Speakers of modern Baltic languages are generally concentrated within the borders of Lithuania and Latvia, and in emigrant communities in the United States, Canada, Australia and former Soviet states. Historically the languages were spoken over a larger area: West to the mouth of the Vistula river in present-day Poland, at least as far East as the Dniepr river in present-day Belarus, perhaps even to Moscow, perhaps as far south as Kiev. Key evidence of Baltic language presence in these regions is found in hydronyms (names of bodies of water) in the regions that are characteristically Baltic. Use of hydronyms is generally accepted to determine the extent of these cultures' influence, but not the date of such influence. Historical expansion of the usage of Slavic languages in the South and East, and Germanic languages in the West reduced the geographic distribution of Baltic languages to a fraction of the area which they had formerly covered.
With the establishment of a German state in Prussia, and the relocation of much of the Baltic Prussian population in the 13th century, Prussians began to be assimilated, and by the end of the 17th century, the Prussian language had become extinct.
During the years of the Polish-Lithuanian Commonwealth (1569-1795), official documents were written in Polish, Ruthenian and Latin, with Lithuanian being mostly an oral language, with small quantities of written documents.
Linguists disagree regarding the relationship of the Baltic languages to other languages in the Indo-European family. Such relationships are discerned primarily by the Comparative method, which seeks to reconstruct the chronology of the languages' divergence from each other in phonology and lexicon. Language kinship is generally determined by the identification of linguistic innovations that are held in common by two languages or groups.
Several of the extinct Baltic languages have a limited or nonexistent written record, their existence being known only from the records of ancient historians and personal or place names; all of the languages in the Baltic group (including the living ones) were first written down relatively late in their probable existence as distinct languages. These two factors combined with others have obscured the history of the Baltic languages, leading to a number of theories regarding their position in the Indo-European family.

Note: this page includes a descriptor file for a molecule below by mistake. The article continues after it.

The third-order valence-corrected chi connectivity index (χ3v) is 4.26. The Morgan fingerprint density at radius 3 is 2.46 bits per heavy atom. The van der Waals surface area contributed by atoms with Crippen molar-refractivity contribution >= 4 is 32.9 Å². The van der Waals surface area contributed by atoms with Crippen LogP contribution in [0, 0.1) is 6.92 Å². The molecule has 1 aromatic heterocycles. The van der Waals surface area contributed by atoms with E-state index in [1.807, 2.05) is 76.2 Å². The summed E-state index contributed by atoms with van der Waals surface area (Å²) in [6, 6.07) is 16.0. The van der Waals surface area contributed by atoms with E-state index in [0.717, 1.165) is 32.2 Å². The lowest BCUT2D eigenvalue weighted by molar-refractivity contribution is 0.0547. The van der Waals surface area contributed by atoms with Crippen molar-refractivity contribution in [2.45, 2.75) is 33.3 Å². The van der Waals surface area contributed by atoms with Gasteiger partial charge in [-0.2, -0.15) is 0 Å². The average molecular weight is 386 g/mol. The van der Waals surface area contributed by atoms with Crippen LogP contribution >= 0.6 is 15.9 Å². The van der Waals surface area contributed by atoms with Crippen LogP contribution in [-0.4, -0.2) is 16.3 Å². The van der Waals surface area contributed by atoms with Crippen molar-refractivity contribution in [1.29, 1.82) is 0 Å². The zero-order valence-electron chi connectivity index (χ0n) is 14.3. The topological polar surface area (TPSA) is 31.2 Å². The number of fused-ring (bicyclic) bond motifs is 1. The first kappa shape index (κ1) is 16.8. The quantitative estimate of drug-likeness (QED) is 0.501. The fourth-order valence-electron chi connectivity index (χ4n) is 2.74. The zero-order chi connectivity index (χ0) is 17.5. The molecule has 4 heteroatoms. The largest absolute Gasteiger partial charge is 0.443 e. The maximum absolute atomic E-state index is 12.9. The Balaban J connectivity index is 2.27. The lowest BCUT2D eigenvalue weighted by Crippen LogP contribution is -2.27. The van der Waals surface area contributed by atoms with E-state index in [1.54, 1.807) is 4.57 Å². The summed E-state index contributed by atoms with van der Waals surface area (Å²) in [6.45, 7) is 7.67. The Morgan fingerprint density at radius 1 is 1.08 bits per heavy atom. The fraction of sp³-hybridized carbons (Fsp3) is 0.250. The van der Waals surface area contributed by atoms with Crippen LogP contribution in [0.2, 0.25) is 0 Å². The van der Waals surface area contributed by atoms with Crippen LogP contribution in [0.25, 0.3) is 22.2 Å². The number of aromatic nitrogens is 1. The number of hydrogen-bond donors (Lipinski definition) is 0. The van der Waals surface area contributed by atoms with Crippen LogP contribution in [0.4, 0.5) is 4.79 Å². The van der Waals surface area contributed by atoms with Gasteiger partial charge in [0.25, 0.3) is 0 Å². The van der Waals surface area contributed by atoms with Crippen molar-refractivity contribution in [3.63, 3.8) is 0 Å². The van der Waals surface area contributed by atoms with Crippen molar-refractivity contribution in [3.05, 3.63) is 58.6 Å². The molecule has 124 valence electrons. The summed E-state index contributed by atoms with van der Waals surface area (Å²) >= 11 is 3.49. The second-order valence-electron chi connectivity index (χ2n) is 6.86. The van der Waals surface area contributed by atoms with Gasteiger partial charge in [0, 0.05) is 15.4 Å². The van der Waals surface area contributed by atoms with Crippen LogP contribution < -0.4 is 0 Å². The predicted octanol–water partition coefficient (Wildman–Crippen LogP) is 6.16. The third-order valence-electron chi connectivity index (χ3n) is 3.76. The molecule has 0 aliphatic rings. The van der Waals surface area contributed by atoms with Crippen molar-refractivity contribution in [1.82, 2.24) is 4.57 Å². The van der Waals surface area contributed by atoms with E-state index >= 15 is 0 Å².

According to most linguists, the Baltic languages show closest relationship with the Slavic languages, and are commonly reconstructed to have passed through common Proto-Balto-Slavic stage, during which numerous Common Balto-Slavic lexical, phonological, morphological and accentological isoglosses developed. Comparative Balto-Slavic accentology is one of the most active branches of Indo-European studies nowadays, with numerous mysteries still waiting to be solved. Even the commonly accepted facts - such as Winter's law, identical reflexes of Proto-Indo-European syllabic sonorants or development of Balto-Slavic mobile paradigms - have many intricate problems in their formulations.
Most linguists agree however that Baltic languages do not represent a genetic node in Indo-European family. There are virtually no non-trivial isoglosses that connect Baltic languages with respect to Proto-Indo-European and leave Slavic languages aside; West and East Baltic languages seem to differ from each other as much as each of them differs from Proto-Slavic, and all major isoglosses that differ Slavic from Baltic that are usually mentioned are either Proto-Indo-European archaisms preserved in Baltic or later innovations in Slavic that occurred during Common Slavic period, and not some "Common Baltic" innovations. Thus, there was most likely no "Proto-Baltic" stage, and Baltic languages would thus represent an archaic remnant of former Balto-Slavic dialect continuum, the last Proto-Indo-European branch to finally split around 1500-1000 BCE.